Take Schiffer Law Firm, for example. This father and son criminal defense team focuses on their shared passion for fishing in their brand messaging. They seamlessly tie in lessons learned on the lake together to the way they practice law together, humanizing and differentiating seamlessly:
2. Why did you go into law in the first place?
In Crisp Founder & CEO Michael Mogill’s bestselling book The Game-Changing Attorney, he talks about the story of Bruce Wayne — Batman.
Why makes Batman so great? Is it his vast wealth, genius intellect, or detective skills?
No, it’s because he uses those strengths to fight crime. He’s driven to put them to use for a cause close to his heart.
The reason Batman is great is because of his backstory. His parents were murdered by a mugger in front of his eyes when he was a child. This drove him to fight crime in Gotham City as Batman.
So what’s your backstory?
Did you witness a family member struggling after an accident of their own? Have a friend who lost custody of their kids? Suffer yourself in a car accident?
Or is it unrelated to the law entirely?
For instance, Crisp client Brian LaBovick (the brand video above) was bullied as a kid. It was that childhood hardship which drove him to pursue a legal career — protecting the underrepresented and disadvantaged.
This is your why, and it’s the best way to connect with your clients.
3. What do you love about the law and what you do?
What drew you to the type of law you practice? Do you like the underdog fight against insurance companies, making them do what is right? Do you enjoy protecting people’s futures when they are facing criminal charges?
These are the factors that set you apart — that make you the best at what you do.
Here’s a great example from Absolute Law, an estate planning firm whose founding attorney Sarah Elyaman masterfully weaves her family’s immigrant story into her motivation for practicing law:
4. Who is your target audience?
One factor of your target audience will naturally be the location and type of case. If you are a family law firm in Phoenix, then you are looking for cases related to that in your geographical area.
But dig a bit deeper.
- What matters to your ideal clients?
- What challenges are they facing?
- Who are they fighting?
- What are they fighting for?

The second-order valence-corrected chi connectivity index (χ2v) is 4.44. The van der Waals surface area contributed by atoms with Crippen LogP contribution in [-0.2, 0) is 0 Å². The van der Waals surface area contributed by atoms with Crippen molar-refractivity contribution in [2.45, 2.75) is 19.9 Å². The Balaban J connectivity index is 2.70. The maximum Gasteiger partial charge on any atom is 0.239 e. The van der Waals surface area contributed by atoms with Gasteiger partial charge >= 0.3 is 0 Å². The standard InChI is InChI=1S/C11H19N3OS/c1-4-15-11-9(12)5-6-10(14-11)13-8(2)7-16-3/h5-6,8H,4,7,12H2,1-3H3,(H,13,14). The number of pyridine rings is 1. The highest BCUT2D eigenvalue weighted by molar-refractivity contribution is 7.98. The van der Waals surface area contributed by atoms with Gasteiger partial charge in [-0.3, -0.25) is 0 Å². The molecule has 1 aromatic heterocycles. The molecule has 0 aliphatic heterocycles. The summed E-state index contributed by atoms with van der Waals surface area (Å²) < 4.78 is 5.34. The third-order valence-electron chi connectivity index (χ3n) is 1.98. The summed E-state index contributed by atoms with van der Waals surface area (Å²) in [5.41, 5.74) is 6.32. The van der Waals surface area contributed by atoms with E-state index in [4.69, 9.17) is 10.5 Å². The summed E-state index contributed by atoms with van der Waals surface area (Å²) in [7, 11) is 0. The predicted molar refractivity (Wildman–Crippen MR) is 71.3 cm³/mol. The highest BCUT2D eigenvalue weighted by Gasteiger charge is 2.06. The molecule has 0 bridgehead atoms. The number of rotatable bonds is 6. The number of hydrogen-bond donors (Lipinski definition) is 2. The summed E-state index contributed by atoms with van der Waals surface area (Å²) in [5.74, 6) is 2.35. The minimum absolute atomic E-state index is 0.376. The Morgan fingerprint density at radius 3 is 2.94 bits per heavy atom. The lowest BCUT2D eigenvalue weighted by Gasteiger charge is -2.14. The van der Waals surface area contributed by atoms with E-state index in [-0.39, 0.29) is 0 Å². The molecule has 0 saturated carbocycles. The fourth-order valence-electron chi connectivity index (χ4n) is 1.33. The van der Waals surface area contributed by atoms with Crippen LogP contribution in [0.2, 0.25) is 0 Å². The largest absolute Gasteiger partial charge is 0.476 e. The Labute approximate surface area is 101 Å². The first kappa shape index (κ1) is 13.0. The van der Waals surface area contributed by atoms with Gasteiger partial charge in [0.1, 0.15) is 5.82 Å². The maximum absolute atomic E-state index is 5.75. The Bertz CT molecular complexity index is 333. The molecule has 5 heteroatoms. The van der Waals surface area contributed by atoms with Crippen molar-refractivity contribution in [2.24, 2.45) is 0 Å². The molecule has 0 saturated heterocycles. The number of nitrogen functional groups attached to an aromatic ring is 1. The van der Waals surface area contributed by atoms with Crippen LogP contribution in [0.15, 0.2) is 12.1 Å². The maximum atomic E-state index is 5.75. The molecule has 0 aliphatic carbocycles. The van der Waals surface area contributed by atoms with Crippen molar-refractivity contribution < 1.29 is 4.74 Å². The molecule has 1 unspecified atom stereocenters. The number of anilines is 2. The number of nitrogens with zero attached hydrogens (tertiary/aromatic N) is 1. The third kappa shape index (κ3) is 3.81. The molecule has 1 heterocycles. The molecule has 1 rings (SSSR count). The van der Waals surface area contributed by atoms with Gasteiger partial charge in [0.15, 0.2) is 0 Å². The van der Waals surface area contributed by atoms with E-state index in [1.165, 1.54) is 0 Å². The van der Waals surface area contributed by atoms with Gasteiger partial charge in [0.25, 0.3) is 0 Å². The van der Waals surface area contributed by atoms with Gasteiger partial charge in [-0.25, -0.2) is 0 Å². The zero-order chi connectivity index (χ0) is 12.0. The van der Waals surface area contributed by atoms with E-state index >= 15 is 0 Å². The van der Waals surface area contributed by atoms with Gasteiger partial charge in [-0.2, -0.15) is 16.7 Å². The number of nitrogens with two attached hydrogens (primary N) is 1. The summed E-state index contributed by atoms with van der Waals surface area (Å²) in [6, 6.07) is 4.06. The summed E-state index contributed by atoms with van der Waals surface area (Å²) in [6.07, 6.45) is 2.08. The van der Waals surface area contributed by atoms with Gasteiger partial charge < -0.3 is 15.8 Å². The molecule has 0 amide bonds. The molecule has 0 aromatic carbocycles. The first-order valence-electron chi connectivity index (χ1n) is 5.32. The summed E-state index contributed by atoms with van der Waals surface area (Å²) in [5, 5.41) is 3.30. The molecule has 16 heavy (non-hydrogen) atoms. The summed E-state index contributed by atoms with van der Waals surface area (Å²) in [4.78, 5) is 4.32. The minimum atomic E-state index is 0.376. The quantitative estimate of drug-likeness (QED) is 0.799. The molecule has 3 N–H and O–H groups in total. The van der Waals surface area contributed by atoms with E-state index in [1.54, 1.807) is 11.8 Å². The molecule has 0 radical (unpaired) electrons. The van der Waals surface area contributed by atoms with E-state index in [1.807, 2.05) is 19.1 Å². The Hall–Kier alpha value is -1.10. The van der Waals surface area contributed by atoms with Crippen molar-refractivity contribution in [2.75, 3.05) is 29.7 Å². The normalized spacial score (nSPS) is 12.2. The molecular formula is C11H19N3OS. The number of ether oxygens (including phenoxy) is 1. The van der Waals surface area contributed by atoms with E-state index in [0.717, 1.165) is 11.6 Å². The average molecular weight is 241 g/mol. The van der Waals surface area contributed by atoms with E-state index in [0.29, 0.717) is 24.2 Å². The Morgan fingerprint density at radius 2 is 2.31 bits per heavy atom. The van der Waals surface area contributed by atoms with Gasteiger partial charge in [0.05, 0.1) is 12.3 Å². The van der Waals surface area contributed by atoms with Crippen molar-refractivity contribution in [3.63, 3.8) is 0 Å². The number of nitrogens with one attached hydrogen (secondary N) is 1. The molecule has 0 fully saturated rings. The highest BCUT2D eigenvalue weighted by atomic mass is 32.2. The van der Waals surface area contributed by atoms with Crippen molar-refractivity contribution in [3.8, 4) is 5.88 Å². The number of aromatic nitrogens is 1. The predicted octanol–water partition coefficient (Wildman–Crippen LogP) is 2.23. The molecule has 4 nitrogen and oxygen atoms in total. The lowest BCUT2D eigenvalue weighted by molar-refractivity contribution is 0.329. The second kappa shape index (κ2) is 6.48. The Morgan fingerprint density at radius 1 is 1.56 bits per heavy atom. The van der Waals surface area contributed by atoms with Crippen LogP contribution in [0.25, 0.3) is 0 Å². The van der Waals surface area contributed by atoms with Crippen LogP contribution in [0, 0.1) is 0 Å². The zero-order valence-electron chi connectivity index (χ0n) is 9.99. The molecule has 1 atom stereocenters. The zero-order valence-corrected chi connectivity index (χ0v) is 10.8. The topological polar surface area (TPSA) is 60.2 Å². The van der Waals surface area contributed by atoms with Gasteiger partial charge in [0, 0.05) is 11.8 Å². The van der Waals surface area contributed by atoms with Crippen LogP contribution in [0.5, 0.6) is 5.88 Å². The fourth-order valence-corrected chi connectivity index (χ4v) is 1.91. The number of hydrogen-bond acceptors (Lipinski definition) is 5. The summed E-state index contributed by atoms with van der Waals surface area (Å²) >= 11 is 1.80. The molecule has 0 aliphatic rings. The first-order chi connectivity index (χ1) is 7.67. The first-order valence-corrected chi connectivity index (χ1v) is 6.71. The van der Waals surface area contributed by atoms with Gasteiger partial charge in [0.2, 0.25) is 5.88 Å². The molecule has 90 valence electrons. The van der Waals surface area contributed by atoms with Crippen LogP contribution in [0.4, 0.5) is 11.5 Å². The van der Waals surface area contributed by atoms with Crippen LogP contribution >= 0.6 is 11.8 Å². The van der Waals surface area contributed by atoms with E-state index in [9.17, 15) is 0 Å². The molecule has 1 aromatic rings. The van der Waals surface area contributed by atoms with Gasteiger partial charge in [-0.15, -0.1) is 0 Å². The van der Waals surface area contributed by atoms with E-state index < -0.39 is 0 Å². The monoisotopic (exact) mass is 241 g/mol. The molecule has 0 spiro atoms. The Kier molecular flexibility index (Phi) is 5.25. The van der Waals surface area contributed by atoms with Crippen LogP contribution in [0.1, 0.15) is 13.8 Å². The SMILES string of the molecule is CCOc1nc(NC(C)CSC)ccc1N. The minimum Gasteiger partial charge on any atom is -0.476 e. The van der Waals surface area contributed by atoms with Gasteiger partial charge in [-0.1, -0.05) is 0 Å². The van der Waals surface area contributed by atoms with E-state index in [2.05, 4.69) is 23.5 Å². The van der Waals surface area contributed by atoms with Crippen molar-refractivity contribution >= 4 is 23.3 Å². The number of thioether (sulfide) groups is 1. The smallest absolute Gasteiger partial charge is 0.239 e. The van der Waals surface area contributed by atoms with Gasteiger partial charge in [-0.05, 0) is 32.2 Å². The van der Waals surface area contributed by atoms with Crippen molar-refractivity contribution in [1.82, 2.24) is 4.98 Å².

- What emotions might they be experiencing?
When you understand who your target audience is, you can adjust your brand messaging to make sure it resonates.
5. What differentiates you from your competition? Why are you the best?
What makes you a better choice than any other law firm?
What challenges do most clients face in your field of law, and how do you handle things differently?
Remember, this shouldn’t be things that can be beaten — like years of experience or amount of settlements.
You may have 20 years of experience, but someone else has 22.
Don’t rely on these types of factors to set your firm apart. Think about factors that are more emotional, more personal — a brand promise.
- Were you (like Brian LaBovick) bullied as a child — motivating you to defend the little guy?
- Do you have a familial connection to the criminal or family courts?
- Do you have a hobby that exemplifies your approach to law?
- Was there a single case that defined your legal path?
- Have members of your family been lawyers for generations?
Here’s an example of the kind of messaging you can expect if you effectively answer this single question, from Buckhead Family Law:
6. What are your marketing and business growth goals?
We don’t just create videos; we create differentiation tools.
That means we never produce a video or develop an advertising campaign without understanding what your specific growth goals are. We create SMART (specific, measurable, achievable, relevant, and time-bound) goals that make it easier to tie marketing efforts to a measurable result.
What we really want to know is who you are as a firm — and where you want to go.
The best way to grow your law practice is to show the world who you are, and branding helps you do that.
Branding is more than choosing a cool logo or brand colors. It’s about laying out what sets you apart as a law firm and figuring out how to use that information to create connections with prospective clients.
Here’s the thing — clients can’t hire you if they don’t know you exist.
Don’t dismiss branding as elusive marketing jargon you don’t have time to focus on.
If you don’t take the time to focus on branding, you’ll find yourself with a lot more time on your hands — as clients hire your competitors over you.